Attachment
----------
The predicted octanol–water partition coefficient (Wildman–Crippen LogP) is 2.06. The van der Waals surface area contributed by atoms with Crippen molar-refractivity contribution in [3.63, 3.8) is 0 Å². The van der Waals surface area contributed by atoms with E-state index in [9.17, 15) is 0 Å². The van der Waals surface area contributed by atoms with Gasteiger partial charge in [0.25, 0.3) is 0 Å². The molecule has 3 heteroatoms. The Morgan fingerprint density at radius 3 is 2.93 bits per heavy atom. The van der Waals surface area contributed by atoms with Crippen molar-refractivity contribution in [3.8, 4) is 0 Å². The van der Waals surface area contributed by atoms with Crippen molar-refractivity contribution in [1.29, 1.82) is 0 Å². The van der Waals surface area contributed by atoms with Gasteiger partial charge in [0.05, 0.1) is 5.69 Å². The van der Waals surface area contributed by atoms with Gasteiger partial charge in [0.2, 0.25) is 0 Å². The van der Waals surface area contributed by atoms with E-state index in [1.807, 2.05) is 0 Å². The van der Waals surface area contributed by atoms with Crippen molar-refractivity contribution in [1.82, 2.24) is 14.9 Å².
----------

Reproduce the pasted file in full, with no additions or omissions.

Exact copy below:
The predicted octanol–water partition coefficient (Wildman–Crippen LogP) is 2.06. The van der Waals surface area contributed by atoms with Crippen molar-refractivity contribution in [3.63, 3.8) is 0 Å². The van der Waals surface area contributed by atoms with E-state index in [9.17, 15) is 0 Å². The van der Waals surface area contributed by atoms with Gasteiger partial charge in [0.25, 0.3) is 0 Å². The molecule has 3 heteroatoms. The Morgan fingerprint density at radius 3 is 2.93 bits per heavy atom. The van der Waals surface area contributed by atoms with Crippen molar-refractivity contribution in [3.8, 4) is 0 Å². The van der Waals surface area contributed by atoms with Crippen molar-refractivity contribution in [1.29, 1.82) is 0 Å². The van der Waals surface area contributed by atoms with Gasteiger partial charge in [0.05, 0.1) is 5.69 Å². The van der Waals surface area contributed by atoms with Gasteiger partial charge in [0.2, 0.25) is 0 Å². The van der Waals surface area contributed by atoms with E-state index in [1.807, 2.05) is 0 Å². The van der Waals surface area contributed by atoms with Crippen molar-refractivity contribution in [1.82, 2.24) is 14.9 Å².